The Combi rig is a classic time served rig that has been the downfall of many big carp over the years. Traditionaly the rig will have a rig ring and hair on the back of the hook shank. With the more recent addition of Micro hook ring swivels to most anglers armoury we show you how to tie a Combi rig with a little tweak that we feel increases the effectiveness of the rig by allowing the hook and bait to move independently of each other. What you'll need to tie the tweaked 'Combi rig' : Some Fluorcarbon hooklink material, we prefer a 15/20lb B/S version. Some supple braid, 15/20lb bs will be ideal. Some of Our Duropoint Curve shank or Wide gape hooks and some of our Micro hook ring swivels. Tools for the job: Scissors, Lighter and knot puller tool STEP ONE: Cut around 6 inches of your chosen supple braid hooklink and fold back around 1.5 inches at one end. Feed the micro hook ring swivel into the doubled over section and then tie an overhand loop to contain the swivel. STEP TWO: Trim the tag end and using a lighter carefully melt and blob. STEP THREE: Now feed, the braid hooklink through the eye of the hook, however unlike normal feed it through so the braid exits the back of the eye like below. STEP FOUR: Now feed the micro hook ring swivel onto the hook, over the barb and round until level with the bend of the hook like so. (Note the braid is on the inside of the shank rather than the outside as would normally be the case) STEP FIVE: Now whip your soft coated braid around the shank of the hook, anything between 5 -7 turns will be fine STEP SIX: Now take around 9 inches of your fluorocarbon hooklink and fold over around 2 inches at one end like below, next pass the braided end section you created earlier through the doubled over section of Fluorocarbon. Make sure to get the hook as close to the fold in the fluorocarbon as you can, this will keep the supple end section of the finished rig quite small. STEP SEVEN: Holding the hook and fluorocarbon loop between your left hand thumb and forefinger whip the supple braid around the doubled over section of Fluorocarbon. Between 5 and 7 Turns will be sufficient. Try to keep the whipping turns close together and fairly tight. STEP EIGHT: Now whip back over the top of the previous whipping towards the hook, 2 or 3 turns will do the job nicely. Then pass the tag end back through the loop of the fluorocarbon. STEP EIGHT: Moisten the knot, then tease it down with your thumb and forefinger. Once you've done this use your knot puller tool to fully tighten the knot STEP NINE: Trim the tag end of both the Fluorocarbon and braid to about 5mm, then using a lighter carefully melt and blob them against the knot Now all that's left to do is attach your chosen hookbait, we like to use a piece of doubled over fluorocarbon for the hair. and set the bait around 2mm away from the micro hook ring swivel as below. Then simply attach the other end of your rig to your swivel.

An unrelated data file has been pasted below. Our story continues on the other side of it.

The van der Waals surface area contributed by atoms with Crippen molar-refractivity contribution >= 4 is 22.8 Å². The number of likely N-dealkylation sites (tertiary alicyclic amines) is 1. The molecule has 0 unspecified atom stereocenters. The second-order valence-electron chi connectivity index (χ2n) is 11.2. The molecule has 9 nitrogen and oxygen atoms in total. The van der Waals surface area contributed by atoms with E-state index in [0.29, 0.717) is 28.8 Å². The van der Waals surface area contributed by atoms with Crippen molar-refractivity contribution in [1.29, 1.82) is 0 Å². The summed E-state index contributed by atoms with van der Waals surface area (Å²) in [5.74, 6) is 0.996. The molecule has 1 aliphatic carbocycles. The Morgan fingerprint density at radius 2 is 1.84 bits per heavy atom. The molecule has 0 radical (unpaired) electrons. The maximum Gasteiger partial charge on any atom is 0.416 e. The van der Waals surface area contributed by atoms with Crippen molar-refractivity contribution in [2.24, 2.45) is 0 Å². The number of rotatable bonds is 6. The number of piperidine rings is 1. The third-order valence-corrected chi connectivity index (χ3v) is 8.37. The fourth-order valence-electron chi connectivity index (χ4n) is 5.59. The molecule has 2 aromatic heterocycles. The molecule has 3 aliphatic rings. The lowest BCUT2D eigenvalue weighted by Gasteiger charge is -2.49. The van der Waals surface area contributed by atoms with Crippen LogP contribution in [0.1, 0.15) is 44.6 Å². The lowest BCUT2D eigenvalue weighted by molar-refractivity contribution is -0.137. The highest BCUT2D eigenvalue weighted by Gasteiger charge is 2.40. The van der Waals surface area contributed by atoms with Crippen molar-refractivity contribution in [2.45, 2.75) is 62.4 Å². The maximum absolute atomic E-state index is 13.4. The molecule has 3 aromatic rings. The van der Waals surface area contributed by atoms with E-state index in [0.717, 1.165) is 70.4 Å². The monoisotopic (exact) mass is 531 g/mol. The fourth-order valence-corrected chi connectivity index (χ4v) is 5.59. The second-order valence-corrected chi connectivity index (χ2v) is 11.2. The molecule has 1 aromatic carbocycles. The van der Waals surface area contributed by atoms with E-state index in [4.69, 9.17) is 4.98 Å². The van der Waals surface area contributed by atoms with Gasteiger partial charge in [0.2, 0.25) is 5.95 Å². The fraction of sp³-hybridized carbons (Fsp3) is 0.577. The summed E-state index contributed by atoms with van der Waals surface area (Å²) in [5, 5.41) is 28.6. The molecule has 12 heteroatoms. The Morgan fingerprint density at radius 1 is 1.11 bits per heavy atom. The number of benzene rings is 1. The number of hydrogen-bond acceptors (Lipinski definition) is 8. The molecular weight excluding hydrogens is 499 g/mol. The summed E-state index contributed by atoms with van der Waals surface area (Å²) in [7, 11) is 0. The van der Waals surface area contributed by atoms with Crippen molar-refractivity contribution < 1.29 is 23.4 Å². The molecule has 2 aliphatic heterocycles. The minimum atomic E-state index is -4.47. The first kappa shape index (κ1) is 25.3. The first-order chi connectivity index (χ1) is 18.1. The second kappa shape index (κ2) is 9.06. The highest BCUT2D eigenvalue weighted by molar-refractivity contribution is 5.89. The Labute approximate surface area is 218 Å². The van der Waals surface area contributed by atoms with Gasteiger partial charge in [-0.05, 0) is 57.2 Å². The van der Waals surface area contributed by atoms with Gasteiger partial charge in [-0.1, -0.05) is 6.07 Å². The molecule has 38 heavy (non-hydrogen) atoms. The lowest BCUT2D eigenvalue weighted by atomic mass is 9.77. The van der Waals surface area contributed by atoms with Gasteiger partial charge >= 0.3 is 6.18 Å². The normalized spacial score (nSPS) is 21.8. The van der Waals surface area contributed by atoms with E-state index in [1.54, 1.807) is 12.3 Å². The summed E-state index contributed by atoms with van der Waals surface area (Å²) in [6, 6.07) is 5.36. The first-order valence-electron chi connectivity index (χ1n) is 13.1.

We've all seen how effective the D rig can be, it's a fantastic carp rig for use over a hard clean lakebed and gives excellent hookholds, the downside? it's a bit of a tricky rig to tie - If you've seen our video "how to tie the D rig" in the videos section and have decided its a bit too tricky then our 'Easy D rig' is much easier to tie up and is equally as effective at hooking big carp! What you'll need to tie the 'Easy D rig' : Some Fluorcarbon hooklink material, we prefer a 20lb B/S version. One of Our Duropoint Curve shank hooks(we prefer bigger for this rig) along with one of our Bait attachments, We'll be using a size 12 Rig swivel but you can also use a Micro hook ring swivel, Rig ring or Rig ring screw. You'll also need some of our British made 3:1 Trans khaki shrink tube. Tools for the job: Scissors, Lighter and a Kettle for some steam STEP ONE: Cut around 10 inches of your chosen Fluorocarbon hooklink and pass around 1.5 to 2 inches through the eye of the hook so it exits at the back like so. STEP TWO: Now we're going to create a knotless knot, by whipping the Fluorocarbon up the shank. We think seven times is ideal. STEP THREE: Pass the main length of Fluorocarbon back through the eye of the hook from back to front and tighten. That's your knotless knot done. STEP FOUR: Now cut a length of shrink tube to size (about 12mm for a Size 4 Curve shank is perfect) and pass it along your hooklink and onto the shank of the hook. We want to position it so that it’s just beyond the eye so that it does not impede forming the "D" later on. STEP FIVE: Being careful not to burn your fingers it's time to steam the shrink tube down to size. The best way to ensure everything is lined up after steaming is to hold the fluorocarbon firmly at both ends whilst steaming. STEP SIX: Now take one of your Size 12 rig swivels (or rig ring, hook ring swivel, baitscrew) and pass it onto the hair as shown below. STEP SEVEN: With the rig swivel now on the hair fold it and pass it through the back of the eye to create the "D" section as below, make sure to pull the tag end right through to close up the D. Now trim the tag end to around 5/6mm. STEP EIGHT: Making sure that your hooklink is well out of the way carefully use your lighter to light the remaining tag end and blob it quickly using a wetted finger. STEP NINE:Your 'easy D rig' is nearly done, all that's left is to push the blobbed tag end upto the eye of the hook and shape your "D" With your 'Easy D rig' (see, we said it was easy) all complete all that's left is to attach your bait and go catch some big carp.